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From World War II to Vietnam, a look at Reds players who served country and played baseball at same time

Pete Rose Johnny Bench
Posted at 5:51 PM, Apr 11, 2022
and last updated 2022-04-11 19:53:27-04

CINCINNATI — As Major League Baseball returns to Cincinnati, let's look at the handful of Reds who have served both on the field and off as members of the U.S. military.

“The most decorated Red (who) was in the service was an outfielder named Lloyd Merriman, who served both in Korea and Vietnam,” said Reds historian Greg Rhodes.

Reds pitcher Johnny Vander Meer wore the uniform too as part of the greatest generation.

“He lost at least one if not two years due to service time during World War II,” Rhodes said.

Second baseman Tommy Helms’ military service came during an unexpected time of the year.

“Summer 1967 Tommy was called up," Rhodes said. "It was the All-Star break, which you would think that's good 'cause we were not going to play for those few days anyway. Well, then it turned out he made the All-Star team that year and so while he was at reserve duty, he got a furlough to go play in the 1967 All-Star Game."

Like all of America during World War II, the MLB too faced gas rationing when it came to spring training.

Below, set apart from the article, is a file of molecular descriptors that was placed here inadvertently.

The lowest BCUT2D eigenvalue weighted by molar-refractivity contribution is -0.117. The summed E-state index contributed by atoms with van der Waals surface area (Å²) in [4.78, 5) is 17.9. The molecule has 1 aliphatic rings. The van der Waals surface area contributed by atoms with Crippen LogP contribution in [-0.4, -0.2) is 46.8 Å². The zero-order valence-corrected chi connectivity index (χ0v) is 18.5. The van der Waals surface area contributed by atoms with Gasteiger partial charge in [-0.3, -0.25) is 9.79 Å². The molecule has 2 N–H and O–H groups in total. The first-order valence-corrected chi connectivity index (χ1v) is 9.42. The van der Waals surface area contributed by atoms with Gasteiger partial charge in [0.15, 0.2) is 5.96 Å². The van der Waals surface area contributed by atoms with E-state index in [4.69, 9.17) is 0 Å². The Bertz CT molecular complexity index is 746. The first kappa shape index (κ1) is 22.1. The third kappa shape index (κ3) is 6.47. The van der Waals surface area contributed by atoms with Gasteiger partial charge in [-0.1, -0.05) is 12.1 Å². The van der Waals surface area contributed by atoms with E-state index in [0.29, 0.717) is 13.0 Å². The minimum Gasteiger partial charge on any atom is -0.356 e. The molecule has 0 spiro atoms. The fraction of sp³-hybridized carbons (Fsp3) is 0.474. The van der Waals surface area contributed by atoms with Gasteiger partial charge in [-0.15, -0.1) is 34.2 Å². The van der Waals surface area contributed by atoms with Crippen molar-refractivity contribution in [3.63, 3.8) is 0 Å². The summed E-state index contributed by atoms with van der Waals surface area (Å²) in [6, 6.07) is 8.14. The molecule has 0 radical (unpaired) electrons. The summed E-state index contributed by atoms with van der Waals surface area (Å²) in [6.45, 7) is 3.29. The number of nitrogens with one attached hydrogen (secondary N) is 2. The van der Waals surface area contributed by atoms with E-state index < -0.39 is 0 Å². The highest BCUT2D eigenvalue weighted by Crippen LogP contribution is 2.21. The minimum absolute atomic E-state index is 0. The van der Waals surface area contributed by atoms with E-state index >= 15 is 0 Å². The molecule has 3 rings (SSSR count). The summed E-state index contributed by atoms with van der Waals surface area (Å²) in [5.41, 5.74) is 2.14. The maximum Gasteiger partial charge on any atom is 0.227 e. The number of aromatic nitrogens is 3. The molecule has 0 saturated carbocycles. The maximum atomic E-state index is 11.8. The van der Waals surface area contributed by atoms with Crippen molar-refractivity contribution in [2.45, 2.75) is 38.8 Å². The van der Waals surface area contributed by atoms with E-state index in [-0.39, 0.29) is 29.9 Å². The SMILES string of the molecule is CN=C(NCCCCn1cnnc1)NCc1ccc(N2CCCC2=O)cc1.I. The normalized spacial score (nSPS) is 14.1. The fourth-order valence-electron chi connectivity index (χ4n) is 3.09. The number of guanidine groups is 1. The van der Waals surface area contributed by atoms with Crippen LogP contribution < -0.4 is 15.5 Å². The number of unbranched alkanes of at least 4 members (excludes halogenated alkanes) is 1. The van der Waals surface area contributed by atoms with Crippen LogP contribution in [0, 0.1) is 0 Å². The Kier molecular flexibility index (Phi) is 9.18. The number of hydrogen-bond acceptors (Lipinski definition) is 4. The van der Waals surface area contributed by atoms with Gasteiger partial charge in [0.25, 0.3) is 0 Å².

“They could not train south of the Ohio River for spring training or west of the Mississippi,” Rhodes said.

The team also played around with some morning games to offer up a chance to see a game to those working third shift in support of the war effort.

Rhodes said the Reds also found a way to support morale and recreation for service members overseas.

“All the fans were supposed to return any foul balls so they could donate them to service — for service players, for teams in the service, for guys playing on service teams or whatever recreational purposes,” Rhodes said. “So, if you got a foul ball, you didn't get to keep it as a souvenir. You had to give it back to the club.”

All Reds fans know of the Big Red Machine era of baseball, but not everyone knows that Hit King Pete Rose and the Little General Johnny Bench both served in the Army reserves. In fact, one of the first major milestones in Rose’s baseball career came with little fanfare.

"After the 1963 season, his rookie season, he was stationed at Fort Knox for a period of time and it was during that time while he was down there that he learned he had won the Rookie of the Year Award and Pete said, 'I had nothing to celebrate. I had no bubbly on hand, all I could do is throw some more suds on the floor that was about it,'" Rhodes said.

Both Rose and Bench spent time overseas entertaining the troops on USO trips. Bench took the stage with comedian and entertainer Bob Hope, while Rose traveled with fellow ball player Joe DiMaggio to Vietnam.

“That put Pete closer to action than almost any other major leaguer got during the Vietnam War,” Rhodes said.

There’s a plaque next to the Reds Hall of Fame Museum at Great American Ball Park that lists all of the Reds Hall of Fame members who served.

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